"Special management area emergency permit" means an action by the authority authorizing development in cases of emergency requiring immediate action to prevent substantial physical harm to persons or property or to allow the reconstruction of structures damaged by natural hazards to their original form; provided that such structures were previously found to be in compliance with requirements of the Federal Flood Insurance Program.
"Special management area minor permit" means an action by the authority authorizing development the valuation of which is not in excess of $500,000 and which has no substantial adverse environmental or ecological effect, taking into account potential cumulative effects.
"Special management area use permit" means an action by the authority authorizing development the valuation of which exceeds $500,000 or which may have a substantial adverse environmental or ecological effect, taking into account potential cumulative effects.
"Structure" includes but is not limited to any building, road, pipe, flume, conduit, siphon, aqueduct, telephone line, and electrical power transmission and distribution line.
"Valuation" shall be determined by the authority and means the estimated cost to replace the structure in kind based on current replacement costs, or in the cases of other development as defined above, the fair market value of the development. [L 1975, c 176, pt of §1; am L 1977, c 188, §6; am L 1979, c 200, §7; am L 1982, c 126, §1; am L 1983, c 124, §8; am L 1984, c 113, §1; am L 1991, c 129, §1; am L 1993, c 258, §4; am L 2001, c 169, §6; am L 2004, c 76, §2; am L 2011, c 153, §3; am L 2012, c 239, §2; am L 2014, c 111, §28; am L 2018, c 18, §6]
Attorney General Opinions
"Special management area" must be shoreline or coastal water related land. Att. Gen. Op. 75-18.
Where no express procedure provided in Maui charter or Maui special management area rules for appeal of Maui planning director's decision on a minor permit application to the Maui planning commission, and commission delegated authority to render final decision on minor permit applications to director pursuant to this section, director's decision not to process developer's application was a final decision equivalent to a denial of the application and was thus appealable under §91-14(a). 88 H. 108, 962 P.2d 367 (1998).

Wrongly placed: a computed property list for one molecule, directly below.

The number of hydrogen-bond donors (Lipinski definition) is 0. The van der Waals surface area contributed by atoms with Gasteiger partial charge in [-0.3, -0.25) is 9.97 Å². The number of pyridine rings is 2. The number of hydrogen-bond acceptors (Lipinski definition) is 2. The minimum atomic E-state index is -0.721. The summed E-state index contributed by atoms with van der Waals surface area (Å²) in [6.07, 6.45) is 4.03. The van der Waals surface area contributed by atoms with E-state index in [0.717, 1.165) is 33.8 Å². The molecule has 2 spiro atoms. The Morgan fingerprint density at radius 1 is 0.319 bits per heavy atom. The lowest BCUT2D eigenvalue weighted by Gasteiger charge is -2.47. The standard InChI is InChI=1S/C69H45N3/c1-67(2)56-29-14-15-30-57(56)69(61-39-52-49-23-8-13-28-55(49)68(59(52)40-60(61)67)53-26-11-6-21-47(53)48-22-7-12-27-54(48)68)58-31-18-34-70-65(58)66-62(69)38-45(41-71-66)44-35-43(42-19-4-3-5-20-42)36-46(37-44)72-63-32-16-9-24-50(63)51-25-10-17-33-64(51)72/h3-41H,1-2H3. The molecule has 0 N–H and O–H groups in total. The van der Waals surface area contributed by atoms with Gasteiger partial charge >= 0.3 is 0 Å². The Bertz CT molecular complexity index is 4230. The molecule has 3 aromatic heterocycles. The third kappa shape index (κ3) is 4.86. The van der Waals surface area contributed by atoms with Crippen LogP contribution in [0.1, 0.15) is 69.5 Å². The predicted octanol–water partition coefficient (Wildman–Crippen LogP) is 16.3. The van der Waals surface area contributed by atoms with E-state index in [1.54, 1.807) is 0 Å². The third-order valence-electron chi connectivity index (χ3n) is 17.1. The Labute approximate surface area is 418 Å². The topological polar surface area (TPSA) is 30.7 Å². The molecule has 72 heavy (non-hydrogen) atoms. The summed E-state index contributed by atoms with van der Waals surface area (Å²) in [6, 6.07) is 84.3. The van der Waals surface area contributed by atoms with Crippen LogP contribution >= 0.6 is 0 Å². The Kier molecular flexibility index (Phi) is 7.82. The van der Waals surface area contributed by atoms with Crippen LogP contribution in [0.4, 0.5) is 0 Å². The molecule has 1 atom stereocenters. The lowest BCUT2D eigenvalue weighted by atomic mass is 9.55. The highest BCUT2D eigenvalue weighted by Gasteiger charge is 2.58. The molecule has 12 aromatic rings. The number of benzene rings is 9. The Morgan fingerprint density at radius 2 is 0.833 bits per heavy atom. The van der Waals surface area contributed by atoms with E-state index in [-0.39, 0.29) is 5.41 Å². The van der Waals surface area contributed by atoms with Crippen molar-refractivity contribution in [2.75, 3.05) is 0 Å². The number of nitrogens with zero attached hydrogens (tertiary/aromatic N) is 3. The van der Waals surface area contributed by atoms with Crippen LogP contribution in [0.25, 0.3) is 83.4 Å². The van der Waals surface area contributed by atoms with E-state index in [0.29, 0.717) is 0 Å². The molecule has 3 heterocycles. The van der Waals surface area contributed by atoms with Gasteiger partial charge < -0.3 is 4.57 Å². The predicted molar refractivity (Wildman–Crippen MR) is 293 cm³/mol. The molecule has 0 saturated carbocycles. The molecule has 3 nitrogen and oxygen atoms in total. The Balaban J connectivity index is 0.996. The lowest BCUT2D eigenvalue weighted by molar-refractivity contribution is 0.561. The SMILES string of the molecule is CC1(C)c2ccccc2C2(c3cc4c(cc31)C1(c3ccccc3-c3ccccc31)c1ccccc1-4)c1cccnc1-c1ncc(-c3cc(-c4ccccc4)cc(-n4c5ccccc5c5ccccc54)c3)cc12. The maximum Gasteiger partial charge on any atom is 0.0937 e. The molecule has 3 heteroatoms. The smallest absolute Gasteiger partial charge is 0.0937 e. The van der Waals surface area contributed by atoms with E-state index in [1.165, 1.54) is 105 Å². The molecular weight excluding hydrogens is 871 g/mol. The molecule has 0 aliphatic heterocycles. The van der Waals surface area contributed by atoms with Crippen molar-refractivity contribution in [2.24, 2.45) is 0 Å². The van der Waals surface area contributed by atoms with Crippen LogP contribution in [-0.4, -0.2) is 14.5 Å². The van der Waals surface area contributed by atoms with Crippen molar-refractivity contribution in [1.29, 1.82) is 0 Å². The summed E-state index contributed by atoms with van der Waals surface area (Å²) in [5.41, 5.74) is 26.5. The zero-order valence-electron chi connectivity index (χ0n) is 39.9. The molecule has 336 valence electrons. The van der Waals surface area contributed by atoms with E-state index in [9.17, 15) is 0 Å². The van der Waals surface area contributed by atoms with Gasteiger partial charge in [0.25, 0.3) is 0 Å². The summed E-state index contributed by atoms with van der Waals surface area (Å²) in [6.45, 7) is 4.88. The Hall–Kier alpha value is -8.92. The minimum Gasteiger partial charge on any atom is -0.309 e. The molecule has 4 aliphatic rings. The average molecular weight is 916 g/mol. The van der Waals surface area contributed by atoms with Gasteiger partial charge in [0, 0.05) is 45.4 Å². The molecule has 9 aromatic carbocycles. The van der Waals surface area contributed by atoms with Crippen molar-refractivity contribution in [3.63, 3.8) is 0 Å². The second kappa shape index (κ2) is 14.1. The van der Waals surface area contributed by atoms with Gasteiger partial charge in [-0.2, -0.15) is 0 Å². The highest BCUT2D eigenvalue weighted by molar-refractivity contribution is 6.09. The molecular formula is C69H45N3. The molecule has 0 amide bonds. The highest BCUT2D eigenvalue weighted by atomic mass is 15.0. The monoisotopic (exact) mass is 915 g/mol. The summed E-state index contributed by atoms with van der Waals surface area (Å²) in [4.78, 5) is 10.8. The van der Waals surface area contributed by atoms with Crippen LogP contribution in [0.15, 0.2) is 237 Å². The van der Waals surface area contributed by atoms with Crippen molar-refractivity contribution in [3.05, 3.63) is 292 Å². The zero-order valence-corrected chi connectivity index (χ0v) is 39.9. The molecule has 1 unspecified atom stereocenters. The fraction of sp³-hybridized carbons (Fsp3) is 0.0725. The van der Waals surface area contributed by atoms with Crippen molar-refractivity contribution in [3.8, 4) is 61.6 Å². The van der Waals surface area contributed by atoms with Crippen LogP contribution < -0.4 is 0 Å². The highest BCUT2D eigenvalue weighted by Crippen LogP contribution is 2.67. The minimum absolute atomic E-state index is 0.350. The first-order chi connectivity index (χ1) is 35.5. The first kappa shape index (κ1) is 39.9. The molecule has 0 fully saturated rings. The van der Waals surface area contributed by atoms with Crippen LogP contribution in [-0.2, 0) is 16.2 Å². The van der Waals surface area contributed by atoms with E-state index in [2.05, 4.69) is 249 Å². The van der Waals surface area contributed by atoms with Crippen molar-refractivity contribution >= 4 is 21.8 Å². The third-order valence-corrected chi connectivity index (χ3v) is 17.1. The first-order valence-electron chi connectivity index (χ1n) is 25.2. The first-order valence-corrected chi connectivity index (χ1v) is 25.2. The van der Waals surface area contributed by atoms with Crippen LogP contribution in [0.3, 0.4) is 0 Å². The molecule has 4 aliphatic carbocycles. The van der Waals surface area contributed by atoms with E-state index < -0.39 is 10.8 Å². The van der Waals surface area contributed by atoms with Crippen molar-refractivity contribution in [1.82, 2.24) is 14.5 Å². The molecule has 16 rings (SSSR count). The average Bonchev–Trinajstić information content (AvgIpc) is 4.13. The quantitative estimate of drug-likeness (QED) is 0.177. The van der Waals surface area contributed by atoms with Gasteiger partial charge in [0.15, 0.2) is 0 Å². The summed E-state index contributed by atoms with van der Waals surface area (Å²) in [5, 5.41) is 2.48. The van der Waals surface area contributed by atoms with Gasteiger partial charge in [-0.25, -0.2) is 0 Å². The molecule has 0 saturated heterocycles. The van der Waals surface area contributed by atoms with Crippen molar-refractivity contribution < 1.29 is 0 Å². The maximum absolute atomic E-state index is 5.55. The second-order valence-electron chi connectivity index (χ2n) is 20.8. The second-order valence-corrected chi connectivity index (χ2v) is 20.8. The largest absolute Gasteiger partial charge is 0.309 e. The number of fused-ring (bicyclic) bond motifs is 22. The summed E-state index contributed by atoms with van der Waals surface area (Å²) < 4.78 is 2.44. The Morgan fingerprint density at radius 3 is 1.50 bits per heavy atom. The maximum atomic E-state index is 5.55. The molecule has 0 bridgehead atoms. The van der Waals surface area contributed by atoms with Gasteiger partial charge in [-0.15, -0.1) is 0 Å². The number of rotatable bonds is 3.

Where defendant's tour boat operation changed the intensity of use of water in the Hanalei special management area, defendant's tour boat operation constituted a "development", within the meaning of this section, that was not exempt from the coastal zone management act or special management area rules. 89 H. 400, 974 P.2d 40 (1999).
Special management area minor permit issued by county to public utility invalid and public utility required to obtain special management area use permit for its cellular telephone tower where county board of appeals finding that valuation of tower development did not exceed $125,000 was clearly erroneous. 90 H. 384, 978 P.2d 822 (1999).
Where land lease did not constitute a "development" under this chapter, trial court erred in ruling that valuation of cellular telephone tower development must include value of the land lease; instead, valuation consisted of the "current replacement cost" of the structures built. 90 H. 384, 978 P.2d 822 (1999).
Where developer's proposed subdivision fell within the definition of "development" found in this section, trial court correctly determined that a special management area use permit was required. 109 H. 384, 126 P.3d 1071 (2006).
"Development" includes that which is planned. 4 H. App. 304, 666 P.2d 177 (1983).
Where the appellant failed to file an appeal with the Maui planning commission regarding the county director of planning's issuance of a special management area minor permit, the doctrine of primary jurisdiction warranted dismissal of the case; the circuit court did not abuse its discretion in choosing to refrain from exercising jurisdiction. 132 H. 472 (App.), 323 P.3d 116 (2012).
Where the defendants contended that the case was moot because it pertained to the issuance of a special management area minor permit for an event that occurred prior to appeal, the appeal retained vitality because the questions presented were of public concern and, in the likely event that they recurred in the future, were of a nature that would likely become moot before they could be determined on appeal. 132 H. 472 (App.), 323 P.3d 116 (2012).